Saturday’s show at Crossroads KC had several facets.
It was the farewell show for Big Smith, a veteran band of family and kin from Springfield. It was a welcome back for country-rockers emeritus the Ozark Mountain Daredevils, also from Springfield. It was an introduction for many in the crowd to Powder Mill, another band from down in the Ozark hills. It was also a four-hour showcase of various blends of country, bluegrass and rock, each steeped in sounds of southern Missouri.
The group is now in its fifth decade as a touring band — “semi-retired and touring on a very limited basis,” says the band’s website. Its previous show in Kansas City was two years ago, when the band performed at Knuckleheads for the screening of the documentary “Cowtown Ballroom: Sweet Jesus.”
The Daredevils perform as a nine-piece that includes founding members John Dillon, Michael “Supe” Granada and Steve Cash plus longtime drummer Ron Gremp.
The limited touring schedule hasn’t taken much luster off the band’s live shows. Its music sounds of its founding era: a blend of country rock brighter than the more cosmic sounds of, say, the Flying Burrito Brothers and the Byrds or the more subversive sounds of the Stones on “Exile on Main St.”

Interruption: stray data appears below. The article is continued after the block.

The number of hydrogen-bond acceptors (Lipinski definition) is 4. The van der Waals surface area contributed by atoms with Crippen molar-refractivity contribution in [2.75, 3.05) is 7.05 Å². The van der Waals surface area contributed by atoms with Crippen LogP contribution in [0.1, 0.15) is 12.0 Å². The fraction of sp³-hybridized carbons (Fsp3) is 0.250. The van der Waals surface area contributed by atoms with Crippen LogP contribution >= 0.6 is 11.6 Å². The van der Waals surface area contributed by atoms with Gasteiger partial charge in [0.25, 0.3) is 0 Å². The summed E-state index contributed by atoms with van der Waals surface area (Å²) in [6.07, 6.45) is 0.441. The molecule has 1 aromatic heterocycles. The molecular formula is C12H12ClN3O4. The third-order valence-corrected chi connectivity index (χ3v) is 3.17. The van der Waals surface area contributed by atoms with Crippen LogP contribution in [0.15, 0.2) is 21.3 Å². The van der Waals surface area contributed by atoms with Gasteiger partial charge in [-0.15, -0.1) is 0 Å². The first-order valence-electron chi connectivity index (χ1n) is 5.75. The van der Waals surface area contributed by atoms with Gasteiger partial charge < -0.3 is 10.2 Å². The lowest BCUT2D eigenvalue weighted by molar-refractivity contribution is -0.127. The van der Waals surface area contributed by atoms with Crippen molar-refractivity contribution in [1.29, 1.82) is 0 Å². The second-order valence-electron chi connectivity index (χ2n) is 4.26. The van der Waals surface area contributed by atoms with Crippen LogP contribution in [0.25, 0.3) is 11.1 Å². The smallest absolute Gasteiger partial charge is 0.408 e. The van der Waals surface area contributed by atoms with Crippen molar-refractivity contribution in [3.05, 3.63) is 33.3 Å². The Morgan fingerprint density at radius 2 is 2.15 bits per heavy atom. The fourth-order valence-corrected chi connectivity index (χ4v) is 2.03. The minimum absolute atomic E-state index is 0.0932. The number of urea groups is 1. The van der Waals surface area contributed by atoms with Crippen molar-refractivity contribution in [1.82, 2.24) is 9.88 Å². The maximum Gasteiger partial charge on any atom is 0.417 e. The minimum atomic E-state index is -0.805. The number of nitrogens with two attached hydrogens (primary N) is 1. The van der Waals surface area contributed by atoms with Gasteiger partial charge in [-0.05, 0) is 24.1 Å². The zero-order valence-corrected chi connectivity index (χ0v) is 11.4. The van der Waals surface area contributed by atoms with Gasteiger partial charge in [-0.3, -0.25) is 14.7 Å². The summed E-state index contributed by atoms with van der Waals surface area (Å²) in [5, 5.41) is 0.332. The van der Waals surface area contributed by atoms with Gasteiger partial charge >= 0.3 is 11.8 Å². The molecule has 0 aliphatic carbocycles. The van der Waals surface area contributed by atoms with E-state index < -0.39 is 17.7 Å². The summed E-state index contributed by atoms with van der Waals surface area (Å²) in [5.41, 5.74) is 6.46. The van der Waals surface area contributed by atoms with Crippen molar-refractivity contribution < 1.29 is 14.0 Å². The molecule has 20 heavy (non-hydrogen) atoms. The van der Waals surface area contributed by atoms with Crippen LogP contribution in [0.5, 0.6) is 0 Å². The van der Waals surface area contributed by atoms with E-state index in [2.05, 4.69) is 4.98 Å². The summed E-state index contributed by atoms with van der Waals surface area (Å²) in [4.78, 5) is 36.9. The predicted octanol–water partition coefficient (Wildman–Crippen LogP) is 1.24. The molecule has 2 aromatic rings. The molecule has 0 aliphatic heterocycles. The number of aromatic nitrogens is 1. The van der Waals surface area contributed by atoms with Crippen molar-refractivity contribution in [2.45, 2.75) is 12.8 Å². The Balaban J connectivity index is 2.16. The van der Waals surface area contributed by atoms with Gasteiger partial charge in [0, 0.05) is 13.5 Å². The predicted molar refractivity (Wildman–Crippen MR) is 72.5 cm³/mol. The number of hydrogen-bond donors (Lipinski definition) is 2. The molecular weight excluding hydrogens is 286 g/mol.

Under a cloudless sky on a perfect June evening, it all sounded warm and serene. About half the crowd of 1,100 or so looked content watching and listening from the lawn chairs and blankets they’d set in the mulch.
The setlist went back to the band’s first album and tracks such as “Standing on the Rock,” “Colorado Song” and “Black Sky.” It also included its biggest hits: the locomotive “Chicken Train,” the poppy “Jackie Blue” and “If You Want to Get to Heaven,” which brought a lot of folks off their blankets and out of their lawn chairs.
The Daredevils followed an opening set by Powder Mill, a group that does some arresting things with country, blues and Southern rock. It’s outlaw/hillbilly country with some Southern rock, but closer to Steve Earle’s take on it in the late 1980s than Waylon’s or Willie’s. Among their song titles: “Hillbilly Heroin” and “Meth Lab Blues.”
Big Smith performed second, and it spent its hour-plus set saying farewell and showing off its many country/bluegrass flavors, both electric and acoustic, in songs such as “,” “Burn Down the House (and Leave by the Light of the Fire),” “Ride That Train” and “Big Rock.” It’s mostly a mix of contemporary bluegrass and traditional country with some hillbilly blues, rendered in guitar, fiddle, mandolin, standup bass and the occasional washboard and blues harp laid in the mix. And it’s all done with the seeming ease that comes from musicians that have been doing it relentlessly for 15 years. They will be missed.
During the encore, the Daredevils brought out both bands and all 19 musicians for “Beauty in the River,” a Daredevils song, and then the old-time hymn “I’ll Fly Away.”
That one was a nice valediction for Big Smith and an apt close to an evening that paid tribute to the spirit of the music that has erupted and evolved and endured in southern Missouri.